But please, for the good of the Golden Age Radio collecting community, enough already with the posturing, revisionist history, and self-promotion. Those of us who didn't have the good fortune to work in Radio during the Golden Years can only obtain what's available to us today -- and be both grateful, and good stewards to what we can obtain, archive and preserve. Most of us, even if we'd had hands-on access to Golden Age Radio transcription materials wouldn't have felt morally justified in simply walking out the back door with it. But what would be left now if the more morally challenged among us hadn't?

I can wrap my mind around that concept. What I can't wrap my mind around, is the notion that these people feel some 'moral right' to sitting on this irreplaceable material, simply because it's in their possession and is viewed as an their personal assets, rather than the ill-gotten gains they actually were.

There are in fact genuine altruists in the hobby. Hundreds of thousands of them. Let's simply be mindful of these issues whenever we interact with each other in the Golden Age Radio collecting and preservation community. That's the embodiment of the hobby. That's the 'high road'. And it's the embodiment of the ideals and message from these invaluable, irreplaceable recordings. If we can get this message out to the Golden Age Radio community at large, we can undertake a massive, synergistic push to preserve, archive and disseminate thousands more of the episodes and shows we know exist in private hands before they deteriorate beyond recovery -- for the common betterment and preservation of the entire community, not just for the continued enrichment of the few.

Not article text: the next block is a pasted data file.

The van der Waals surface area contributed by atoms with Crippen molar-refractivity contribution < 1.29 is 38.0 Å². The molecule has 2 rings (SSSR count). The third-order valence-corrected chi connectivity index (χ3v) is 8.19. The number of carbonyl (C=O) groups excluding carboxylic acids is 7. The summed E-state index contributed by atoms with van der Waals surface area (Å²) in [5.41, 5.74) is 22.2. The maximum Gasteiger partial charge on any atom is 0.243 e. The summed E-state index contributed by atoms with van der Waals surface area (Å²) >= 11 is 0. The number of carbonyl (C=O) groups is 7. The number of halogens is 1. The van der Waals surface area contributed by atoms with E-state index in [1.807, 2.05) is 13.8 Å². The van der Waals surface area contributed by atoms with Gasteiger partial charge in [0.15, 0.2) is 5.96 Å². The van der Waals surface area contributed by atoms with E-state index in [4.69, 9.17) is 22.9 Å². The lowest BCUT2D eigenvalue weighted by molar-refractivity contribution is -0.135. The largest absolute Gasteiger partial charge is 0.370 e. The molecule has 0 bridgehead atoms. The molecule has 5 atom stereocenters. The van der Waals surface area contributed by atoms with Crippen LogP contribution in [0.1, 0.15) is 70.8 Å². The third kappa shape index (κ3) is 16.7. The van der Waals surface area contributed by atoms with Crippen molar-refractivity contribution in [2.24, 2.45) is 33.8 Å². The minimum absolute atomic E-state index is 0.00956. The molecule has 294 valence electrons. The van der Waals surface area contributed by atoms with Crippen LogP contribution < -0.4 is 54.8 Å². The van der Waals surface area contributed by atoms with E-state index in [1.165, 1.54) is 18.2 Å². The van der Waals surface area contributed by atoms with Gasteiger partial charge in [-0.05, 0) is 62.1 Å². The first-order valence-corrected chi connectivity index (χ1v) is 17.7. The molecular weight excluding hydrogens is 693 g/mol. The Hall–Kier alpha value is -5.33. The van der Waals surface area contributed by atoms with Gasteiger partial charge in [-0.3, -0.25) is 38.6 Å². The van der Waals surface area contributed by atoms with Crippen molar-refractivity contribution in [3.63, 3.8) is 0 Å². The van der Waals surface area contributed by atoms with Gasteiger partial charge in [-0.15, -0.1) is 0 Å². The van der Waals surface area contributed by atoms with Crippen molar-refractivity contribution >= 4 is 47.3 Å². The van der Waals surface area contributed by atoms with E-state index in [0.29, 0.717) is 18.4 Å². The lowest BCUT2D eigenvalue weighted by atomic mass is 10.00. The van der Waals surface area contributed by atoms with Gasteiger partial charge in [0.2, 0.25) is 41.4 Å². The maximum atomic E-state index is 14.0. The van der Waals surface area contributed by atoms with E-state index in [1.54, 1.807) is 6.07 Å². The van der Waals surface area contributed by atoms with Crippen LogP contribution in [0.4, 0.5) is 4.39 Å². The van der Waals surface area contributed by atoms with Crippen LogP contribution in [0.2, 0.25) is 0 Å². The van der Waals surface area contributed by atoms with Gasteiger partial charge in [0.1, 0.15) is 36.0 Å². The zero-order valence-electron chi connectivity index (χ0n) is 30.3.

Disclaimer: These comments are the observations, opinions, and conclusions of the editor alone, and are not intended to reflect the corporate position or belief of either The Digital Deli Online, or Digital Presence New England, it's officers, management, or any of it's supporters or contributors. They're propounded solely to promote an honest dialogue about both the History and Future of The Golden Age Radio Collecting and Preservation hobby. Comments welcomed.